41. Liebelt BD, Barber SM, Desai VR et al (2017) Superior petrosal vein sacrifice during microvascular decompression: perioperative complication rates and comparison with venous preservation. World Neurosurg. 76:2–5.

    Article  Google Scholar 

  42. Pathmanaban ON, O’brien F, Al-Tamimi YZ et al Safety of superior petrosal vein sacrifice during microvascular decompression of the trigeminal nerve. World Neurosurg. 103:84–87.

  43. Kalkanis SN, Eskandar EN, Carter BS, Barker FG (2003) Microvascular decompression surgery in the United States, 1996 to 2000: mortality rates, morbidity rates, and the effects of hospital and surgeon volumes. Neurosurg. 52:1251–1262

    Article  Google Scholar 

  44. Greve T, Tonn J-C, Mehrkens J-H (1234) Microvascular decompression for trigeminal neuralgia in the elderly: efficacy and safety. J Neurol 268:532–540.

  45. Brennum J, Engelmann CM, Thomsen JA, Skjøth-Rasmussen J (2018) Glioma surgery with intraoperative mapping—balancing the onco-functional choice. Acta Neurochir 160:1043–1050

    Article  PubMed  Google Scholar 

  46. Perrot S, Lantéri-Minet M (2019) Patients’ global impression of change in the management of peripheral neuropathic pain: clinical relevance and correlations in daily practice. Eur J Pain.

  47. Symonds T, Randall JA, Hoffman DL et al (2018) Measuring the impact of trigeminal neuralgia pain: the Penn facial pain scale-revised. J Pain Res 11:1067–1073

    Article  PubMed  PubMed Central  Google Scholar 

Download references


Professor Jes Olesen played a major part in initiating research into TN at the Danish Headache Center. We also thank neuroradiologist Frauke Wolfram (FW) and neurosurgeon Jannick Brennum (JB) for their valuable contributions to the project.


This work was supported by the patient society Trigeminus Foreningen. The funding sources had no role in the study.

Author information

Authors and Affiliations



PR, JS, NN, and ES contributed to the study concept and design. AS contributed to the study concept, drafted the first manuscript, revised the manuscript for content, including medical writing for content, had a major role in the acquisition of data and analysis/interpretation of data. TH, SM and LB contributed to the study concept, revised the manuscript for content, including medical writing for content. SM had a major role in the acquisition of data, and analysis and interpretation of data. All authors discussed the results, revised the manuscript, and approved the final version.

Corresponding author

Correspondence to Stine Maarbjerg.

Ethics declarations

Ethics approval and consent to participate

The study is registered at NCT04445766, ID nr. H-16019808 and conducted in accordance to the guidelines of the declaration of Helsinki. The Danish National Committee on Health Research Ethics confirmed that this project, ID nr. H-16019808, did not need ethical approval, as it was observational and based on routine clinical care and laboratory workup. All patients gave their written informed consent according to the regulations of the Danish Data Protection Agency.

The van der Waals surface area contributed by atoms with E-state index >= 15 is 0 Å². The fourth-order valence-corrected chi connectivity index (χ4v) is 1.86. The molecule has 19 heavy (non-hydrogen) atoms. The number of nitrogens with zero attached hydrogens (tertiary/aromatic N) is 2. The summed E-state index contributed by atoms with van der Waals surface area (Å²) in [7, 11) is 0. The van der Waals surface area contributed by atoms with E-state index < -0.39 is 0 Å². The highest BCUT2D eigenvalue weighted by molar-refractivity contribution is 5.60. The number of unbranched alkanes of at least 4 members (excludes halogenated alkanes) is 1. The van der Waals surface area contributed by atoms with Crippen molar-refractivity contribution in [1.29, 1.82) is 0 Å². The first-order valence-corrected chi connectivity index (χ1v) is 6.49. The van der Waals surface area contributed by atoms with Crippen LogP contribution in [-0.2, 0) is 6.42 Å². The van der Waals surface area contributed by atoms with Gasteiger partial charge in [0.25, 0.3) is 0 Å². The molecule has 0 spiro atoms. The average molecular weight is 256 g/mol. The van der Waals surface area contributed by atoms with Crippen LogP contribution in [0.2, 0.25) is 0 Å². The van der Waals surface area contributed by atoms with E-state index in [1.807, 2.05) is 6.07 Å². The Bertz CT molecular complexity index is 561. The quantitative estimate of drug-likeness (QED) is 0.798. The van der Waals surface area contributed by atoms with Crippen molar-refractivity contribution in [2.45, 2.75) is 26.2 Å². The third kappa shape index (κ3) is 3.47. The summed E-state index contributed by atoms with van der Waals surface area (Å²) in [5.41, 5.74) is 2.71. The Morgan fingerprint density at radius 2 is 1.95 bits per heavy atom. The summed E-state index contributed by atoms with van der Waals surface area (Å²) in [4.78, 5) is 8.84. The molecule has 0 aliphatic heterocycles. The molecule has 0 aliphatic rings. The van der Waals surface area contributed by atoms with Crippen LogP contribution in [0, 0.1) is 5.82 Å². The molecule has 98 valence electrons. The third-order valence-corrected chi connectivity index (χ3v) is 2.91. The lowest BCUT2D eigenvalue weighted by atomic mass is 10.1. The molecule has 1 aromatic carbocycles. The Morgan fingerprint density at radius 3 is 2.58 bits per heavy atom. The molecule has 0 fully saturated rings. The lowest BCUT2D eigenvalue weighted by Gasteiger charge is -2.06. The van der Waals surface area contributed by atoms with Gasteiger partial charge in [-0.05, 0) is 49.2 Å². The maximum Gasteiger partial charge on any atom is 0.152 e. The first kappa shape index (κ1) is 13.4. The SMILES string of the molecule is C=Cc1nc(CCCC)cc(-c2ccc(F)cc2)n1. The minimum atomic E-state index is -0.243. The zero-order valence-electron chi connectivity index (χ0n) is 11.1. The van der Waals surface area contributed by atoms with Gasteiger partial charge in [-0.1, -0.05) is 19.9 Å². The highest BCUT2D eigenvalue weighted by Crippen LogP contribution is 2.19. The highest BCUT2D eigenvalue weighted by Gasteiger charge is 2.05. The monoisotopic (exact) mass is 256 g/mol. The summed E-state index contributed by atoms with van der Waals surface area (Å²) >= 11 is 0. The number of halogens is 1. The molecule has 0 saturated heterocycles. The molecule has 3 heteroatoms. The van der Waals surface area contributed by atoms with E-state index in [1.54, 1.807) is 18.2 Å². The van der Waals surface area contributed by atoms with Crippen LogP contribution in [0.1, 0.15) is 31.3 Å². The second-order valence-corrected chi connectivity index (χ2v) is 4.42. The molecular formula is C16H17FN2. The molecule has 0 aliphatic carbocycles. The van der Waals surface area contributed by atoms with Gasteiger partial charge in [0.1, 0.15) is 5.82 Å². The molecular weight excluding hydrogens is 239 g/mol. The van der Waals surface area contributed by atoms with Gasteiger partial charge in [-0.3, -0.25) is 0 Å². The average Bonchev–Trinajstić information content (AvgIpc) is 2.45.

Competing interests

None declared.

Additional information

Publisher’s Note

Springer Nature remains neutral with regard to jurisdictional claims in published maps and institutional affiliations.

Supplementary Information

Additional file 1.

Supplementary material A 1: Self-complete questionnaire for surgical patients

Additional file 2.

Supplementary material B. The peri- and postoperative course of patients with major complications following microvascular decompression.

Rights and permissions

Open Access This article is licensed under a Creative Commons Attribution 4.0 International License, which permits use, sharing, adaptation, distribution and reproduction in any medium or format, as long as you give appropriate credit to the original author(s) and the source, provide a link to the Creative Commons licence, and indicate if changes were made. The images or other third party material in this article are included in the article's Creative Commons licence, unless indicated otherwise in a credit line to the material. If material is not included in the article's Creative Commons licence and your intended use is not permitted by statutory regulation or exceeds the permitted use, you will need to obtain permission directly from the copyright holder. To view a copy of this licence, visit The Creative Commons Public Domain Dedication waiver ( applies to the data made available in this article, unless otherwise stated in a credit line to the data.

Reprints and Permissions

About this article

Verify currency and authenticity via CrossMark

Cite this article

Andersen, A.S.S., Heinskou, T.B., Rochat, P. et al. Microvascular decompression in trigeminal neuralgia - a prospective study of 115 patients. J Headache Pain 23, 145 (2022).

Download citation

  • Received:

  • Accepted:

  • Published:

  • DOI:


  • Neurosurgery
  • Outcome
  • Complication